Foods Rich In PUFAs

Healing Skin And Coat Conditions

C. Leigh Broadhurst, Ph.D. heads 22 [nd] Century Nutrition, a nutritional/scientific consulting firm, and is author of Diabetes: Prevention and Cure (Kensington, 1999).


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3. Baker DH, Czarnecki-Maulden GL. Comparative nutrition of dogs and cats. Ann Rev Nutr 1991;11:239-63.

4. Watson TDG. Diet and skin disease in dogs and cats. J Nutr 1998;128:2783S-9S.

5. Lloyd D. Essential fatty acids in dermatological disorders of dogs and cats. In: Horrobin D, (editor), Omega-6 essential fatty acids: pathophysiology and roles in clinical medicine, N.Y.: LNAn R. Liss Inc. 1990. p 113-20.

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8. Waldron MK, et al. Role of long-chain polyunsaturated n-3 fatty acids in the development of the nervous system of dogs and cats. J Am Vet Med Assoc 1998;213:619-22.

9. Alvarez RA, et al. Docosapentaenoic acid is converted to docosahexaenoic acid in the retinas of normal and PRCD-affected miniature poodle dogs. Invest Opthalmol Vis Sci 1994;35:402-8.

10. Alvarez, RA, et al. Plasma lipid changes in PRCD-affected and normal miniature poodles given oral supplements of linseed oil. Indications for the involvement of n-3 fatty acids in inherited retinal degenerations. Exp Eye Res 1994 Feb;58(2):129-37.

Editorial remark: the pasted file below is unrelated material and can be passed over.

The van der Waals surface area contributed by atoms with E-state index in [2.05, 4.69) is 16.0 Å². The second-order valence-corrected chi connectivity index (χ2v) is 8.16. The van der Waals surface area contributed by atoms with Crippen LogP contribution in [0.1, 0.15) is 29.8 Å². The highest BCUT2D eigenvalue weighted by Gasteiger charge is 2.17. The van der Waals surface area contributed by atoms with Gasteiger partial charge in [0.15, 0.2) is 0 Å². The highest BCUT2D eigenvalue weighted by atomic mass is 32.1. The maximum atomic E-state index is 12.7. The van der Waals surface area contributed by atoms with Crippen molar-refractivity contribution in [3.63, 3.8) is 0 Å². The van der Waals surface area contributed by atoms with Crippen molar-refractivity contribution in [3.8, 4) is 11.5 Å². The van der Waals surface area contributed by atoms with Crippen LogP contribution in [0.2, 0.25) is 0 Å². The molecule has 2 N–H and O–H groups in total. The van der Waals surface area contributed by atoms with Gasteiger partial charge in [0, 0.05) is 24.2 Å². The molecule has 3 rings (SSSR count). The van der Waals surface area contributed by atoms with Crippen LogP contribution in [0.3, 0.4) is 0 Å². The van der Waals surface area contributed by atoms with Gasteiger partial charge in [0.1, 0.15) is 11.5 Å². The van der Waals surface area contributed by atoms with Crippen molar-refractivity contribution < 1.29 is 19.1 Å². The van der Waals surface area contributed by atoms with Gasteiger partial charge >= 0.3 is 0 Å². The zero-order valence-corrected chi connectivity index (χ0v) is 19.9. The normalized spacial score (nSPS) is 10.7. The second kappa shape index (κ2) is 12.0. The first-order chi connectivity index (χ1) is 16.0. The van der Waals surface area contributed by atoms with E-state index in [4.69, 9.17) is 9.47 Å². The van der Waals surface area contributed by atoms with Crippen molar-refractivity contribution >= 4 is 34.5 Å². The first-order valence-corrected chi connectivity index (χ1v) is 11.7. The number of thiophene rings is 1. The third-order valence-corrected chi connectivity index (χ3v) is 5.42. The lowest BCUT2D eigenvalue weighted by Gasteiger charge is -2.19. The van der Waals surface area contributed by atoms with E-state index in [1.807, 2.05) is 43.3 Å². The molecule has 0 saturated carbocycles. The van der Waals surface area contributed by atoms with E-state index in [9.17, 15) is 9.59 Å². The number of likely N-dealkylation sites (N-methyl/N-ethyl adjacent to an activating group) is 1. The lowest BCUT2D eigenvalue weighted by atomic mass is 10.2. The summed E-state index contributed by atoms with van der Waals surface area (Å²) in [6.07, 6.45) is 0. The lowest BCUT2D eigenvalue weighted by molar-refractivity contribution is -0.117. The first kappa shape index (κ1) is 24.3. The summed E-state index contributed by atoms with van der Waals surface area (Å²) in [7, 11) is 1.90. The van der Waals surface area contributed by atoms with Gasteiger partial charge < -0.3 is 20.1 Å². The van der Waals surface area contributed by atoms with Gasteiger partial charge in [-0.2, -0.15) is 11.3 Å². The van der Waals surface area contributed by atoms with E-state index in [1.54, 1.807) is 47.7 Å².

11. Bauer JE. Nutritional uniqueness of cats. Vet Quart 1998;20(S1):78S-9S.

12. Bauer JE. Fatty acid metabolism in domestic cats (Felis catus) and cheetahs (Acinonyx jubatas). Proc Nutr Soc 1997;56:1013-24.

13. Fu Z, Sinclair AJ. Increased alpha-linolenic acid intake increases tissue alpha-linolenic acid content and apparent oxidation with little effect on tissue docosahexaenoic acid in the guinea pig. Lipids 2000;35:395-400.

14. Patterson HBW. Handling and storage of oilseeds, oils, fats, and meal, N.Y.: Elsevier Science Publishing; 1989.

15. MacDonald ML, et al. Nutrition of the domestic cat, a mammalian carnivore. Ann Rev Nutr 1984;4:521-62.

16. Logas D, Kunkle G. Double-blind study examining the effects of evening primrose oil on feline pruritic dermatitis. Vet Dermatol 1993;4:181-4.

17. Pawlosky RJ, et al. Retinal and brain accretion of long-chain polyunsaturated fatty acids in developing felines: the effects of corn-based maternal diets. Am J Clin Nutr 1997;65:465-72